Nephrite; carved in the form of a pomegranate growing from a severed branch with two blossoms and leaves Possibly Imperial, 17501830 Height: 7.75 cm Mouth: 0.55 cm Stopper: jadeite, carved as a leafy stem
Condition: Small chip to underside of leaf on narrow side touching severed branch; otherwise, workshop condition
Published: Snuff Bottles of the Ch'ing Dynasty 1978, no. 163 Kleiner 1987, no. 35 Treasury 1, no. 64
Exhibited: Hugh M. Moss Ltd., London, September 1974 Hong Kong Museum of Art, OctoberDecember 1978 Sydney L. Moss Ltd., London, October 1987 Creditanstalt, Vienna, MayJune 1993
A carving such as this, if it was not originally a snuff bottle, could have served as a paper-weight, a small sculpture, an auspicious gift, or even a space-filler in a curio box for the emperor, or, of course, it could have been all of these things at once. The calyx of the fruit certainly accommodates the mouth of the snuff bottle quite comfortably, making it impossible to be certain of the original carver's intentions.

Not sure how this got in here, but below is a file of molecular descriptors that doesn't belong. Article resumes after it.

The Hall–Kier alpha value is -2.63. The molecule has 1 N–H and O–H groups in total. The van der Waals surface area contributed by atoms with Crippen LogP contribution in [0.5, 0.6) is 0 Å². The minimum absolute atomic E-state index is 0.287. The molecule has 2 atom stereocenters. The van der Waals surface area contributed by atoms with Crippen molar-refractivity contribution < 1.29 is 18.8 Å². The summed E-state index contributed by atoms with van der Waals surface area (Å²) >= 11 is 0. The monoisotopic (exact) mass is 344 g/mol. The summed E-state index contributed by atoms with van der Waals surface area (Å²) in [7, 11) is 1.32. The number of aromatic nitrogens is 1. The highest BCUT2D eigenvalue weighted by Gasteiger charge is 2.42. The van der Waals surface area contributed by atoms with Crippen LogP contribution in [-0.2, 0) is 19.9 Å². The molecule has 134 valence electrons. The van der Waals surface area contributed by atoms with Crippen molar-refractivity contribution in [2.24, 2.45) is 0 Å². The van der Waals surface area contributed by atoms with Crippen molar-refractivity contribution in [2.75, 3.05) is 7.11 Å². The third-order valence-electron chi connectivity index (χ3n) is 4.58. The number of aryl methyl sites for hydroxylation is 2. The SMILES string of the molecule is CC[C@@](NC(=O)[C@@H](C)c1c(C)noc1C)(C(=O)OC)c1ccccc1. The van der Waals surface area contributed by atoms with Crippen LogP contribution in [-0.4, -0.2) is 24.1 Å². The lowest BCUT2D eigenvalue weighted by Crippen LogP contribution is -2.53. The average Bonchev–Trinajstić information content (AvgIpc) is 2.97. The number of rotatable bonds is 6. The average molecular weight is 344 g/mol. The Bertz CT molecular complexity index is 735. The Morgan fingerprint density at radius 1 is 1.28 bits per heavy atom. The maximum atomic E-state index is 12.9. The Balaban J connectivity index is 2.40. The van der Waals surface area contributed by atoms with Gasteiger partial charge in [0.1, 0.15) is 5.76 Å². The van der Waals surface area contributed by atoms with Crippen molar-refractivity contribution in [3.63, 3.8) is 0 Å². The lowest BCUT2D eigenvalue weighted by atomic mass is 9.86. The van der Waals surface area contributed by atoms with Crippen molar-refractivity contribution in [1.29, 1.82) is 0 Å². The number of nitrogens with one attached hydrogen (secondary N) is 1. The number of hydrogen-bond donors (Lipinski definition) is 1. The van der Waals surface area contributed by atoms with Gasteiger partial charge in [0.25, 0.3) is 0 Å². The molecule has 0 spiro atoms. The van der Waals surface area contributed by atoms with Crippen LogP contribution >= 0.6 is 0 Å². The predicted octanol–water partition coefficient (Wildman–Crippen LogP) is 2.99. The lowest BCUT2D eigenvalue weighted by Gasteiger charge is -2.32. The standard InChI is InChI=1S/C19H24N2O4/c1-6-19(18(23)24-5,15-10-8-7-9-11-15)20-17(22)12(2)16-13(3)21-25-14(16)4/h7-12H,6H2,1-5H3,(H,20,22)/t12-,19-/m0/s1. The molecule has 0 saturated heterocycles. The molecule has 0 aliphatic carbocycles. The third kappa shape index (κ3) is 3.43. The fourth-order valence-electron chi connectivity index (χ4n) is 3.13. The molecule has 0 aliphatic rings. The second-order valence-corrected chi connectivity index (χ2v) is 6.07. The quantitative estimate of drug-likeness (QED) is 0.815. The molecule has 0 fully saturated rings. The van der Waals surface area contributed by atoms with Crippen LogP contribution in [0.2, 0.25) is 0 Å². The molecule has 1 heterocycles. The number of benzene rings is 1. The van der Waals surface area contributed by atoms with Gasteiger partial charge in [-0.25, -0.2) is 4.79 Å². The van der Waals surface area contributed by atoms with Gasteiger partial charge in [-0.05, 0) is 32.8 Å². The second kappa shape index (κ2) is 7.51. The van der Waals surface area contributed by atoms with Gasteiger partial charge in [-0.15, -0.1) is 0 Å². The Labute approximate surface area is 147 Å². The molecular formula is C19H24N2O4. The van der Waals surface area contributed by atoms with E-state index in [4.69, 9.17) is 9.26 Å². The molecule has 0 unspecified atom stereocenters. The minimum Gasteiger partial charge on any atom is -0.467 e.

As a jade carving it is outstanding, with masterly artistic conception. The fruit has been left entirely plain and finished to perfection, with a lovely, even polish. This polish may offer a hint as to its date of production, since it may reflect an Imperial taste for more highly polished jade carvings subsequent to the importing of large numbers of Hindustan jade carvings after 1760.
As a rule, the pomegranate is depicted with part of the skin peeled away to reveal the many seeds inside which were, after all, the source of the symbolism. Here, however, artistic conception appears to have governed the more obvious levels of symbolism.